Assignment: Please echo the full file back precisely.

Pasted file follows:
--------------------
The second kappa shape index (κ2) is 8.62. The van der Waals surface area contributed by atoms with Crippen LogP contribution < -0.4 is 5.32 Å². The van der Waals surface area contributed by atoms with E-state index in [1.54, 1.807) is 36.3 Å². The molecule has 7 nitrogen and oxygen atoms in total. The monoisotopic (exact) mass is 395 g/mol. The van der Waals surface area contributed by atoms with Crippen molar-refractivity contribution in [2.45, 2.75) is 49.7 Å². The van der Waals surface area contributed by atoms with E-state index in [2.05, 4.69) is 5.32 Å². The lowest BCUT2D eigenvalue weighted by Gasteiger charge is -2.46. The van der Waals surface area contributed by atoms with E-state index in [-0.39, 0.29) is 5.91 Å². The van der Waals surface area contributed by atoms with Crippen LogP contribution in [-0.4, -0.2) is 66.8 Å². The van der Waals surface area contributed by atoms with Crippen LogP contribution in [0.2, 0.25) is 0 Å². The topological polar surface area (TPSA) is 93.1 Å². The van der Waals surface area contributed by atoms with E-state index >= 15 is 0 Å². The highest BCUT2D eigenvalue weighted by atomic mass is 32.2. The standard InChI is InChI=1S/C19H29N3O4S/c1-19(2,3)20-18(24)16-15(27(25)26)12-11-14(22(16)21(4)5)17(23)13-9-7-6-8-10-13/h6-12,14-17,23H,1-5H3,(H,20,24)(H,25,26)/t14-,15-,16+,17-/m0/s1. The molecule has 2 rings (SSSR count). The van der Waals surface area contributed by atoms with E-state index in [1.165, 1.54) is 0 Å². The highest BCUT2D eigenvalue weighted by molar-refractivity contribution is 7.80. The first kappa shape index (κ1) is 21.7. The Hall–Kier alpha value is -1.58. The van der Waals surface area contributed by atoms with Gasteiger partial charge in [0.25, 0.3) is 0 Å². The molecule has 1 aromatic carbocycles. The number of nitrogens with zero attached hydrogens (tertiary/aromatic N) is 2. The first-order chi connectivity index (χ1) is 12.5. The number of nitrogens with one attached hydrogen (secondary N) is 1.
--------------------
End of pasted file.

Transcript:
The second kappa shape index (κ2) is 8.62. The van der Waals surface area contributed by atoms with Crippen LogP contribution < -0.4 is 5.32 Å². The van der Waals surface area contributed by atoms with E-state index in [1.54, 1.807) is 36.3 Å². The molecule has 7 nitrogen and oxygen atoms in total. The monoisotopic (exact) mass is 395 g/mol. The van der Waals surface area contributed by atoms with Crippen molar-refractivity contribution in [2.45, 2.75) is 49.7 Å². The van der Waals surface area contributed by atoms with E-state index in [2.05, 4.69) is 5.32 Å². The lowest BCUT2D eigenvalue weighted by Gasteiger charge is -2.46. The van der Waals surface area contributed by atoms with E-state index in [-0.39, 0.29) is 5.91 Å². The van der Waals surface area contributed by atoms with Crippen LogP contribution in [-0.4, -0.2) is 66.8 Å². The van der Waals surface area contributed by atoms with Crippen LogP contribution in [0.2, 0.25) is 0 Å². The topological polar surface area (TPSA) is 93.1 Å². The van der Waals surface area contributed by atoms with E-state index >= 15 is 0 Å². The highest BCUT2D eigenvalue weighted by atomic mass is 32.2. The standard InChI is InChI=1S/C19H29N3O4S/c1-19(2,3)20-18(24)16-15(27(25)26)12-11-14(22(16)21(4)5)17(23)13-9-7-6-8-10-13/h6-12,14-17,23H,1-5H3,(H,20,24)(H,25,26)/t14-,15-,16+,17-/m0/s1. The molecule has 2 rings (SSSR count). The van der Waals surface area contributed by atoms with E-state index in [1.165, 1.54) is 0 Å². The highest BCUT2D eigenvalue weighted by molar-refractivity contribution is 7.80. The first kappa shape index (κ1) is 21.7. The Hall–Kier alpha value is -1.58. The van der Waals surface area contributed by atoms with Gasteiger partial charge in [0.25, 0.3) is 0 Å². The molecule has 1 aromatic carbocycles. The number of nitrogens with zero attached hydrogens (tertiary/aromatic N) is 2. The first-order chi connectivity index (χ1) is 12.5. The number of nitrogens with one attached hydrogen (secondary N) is 1.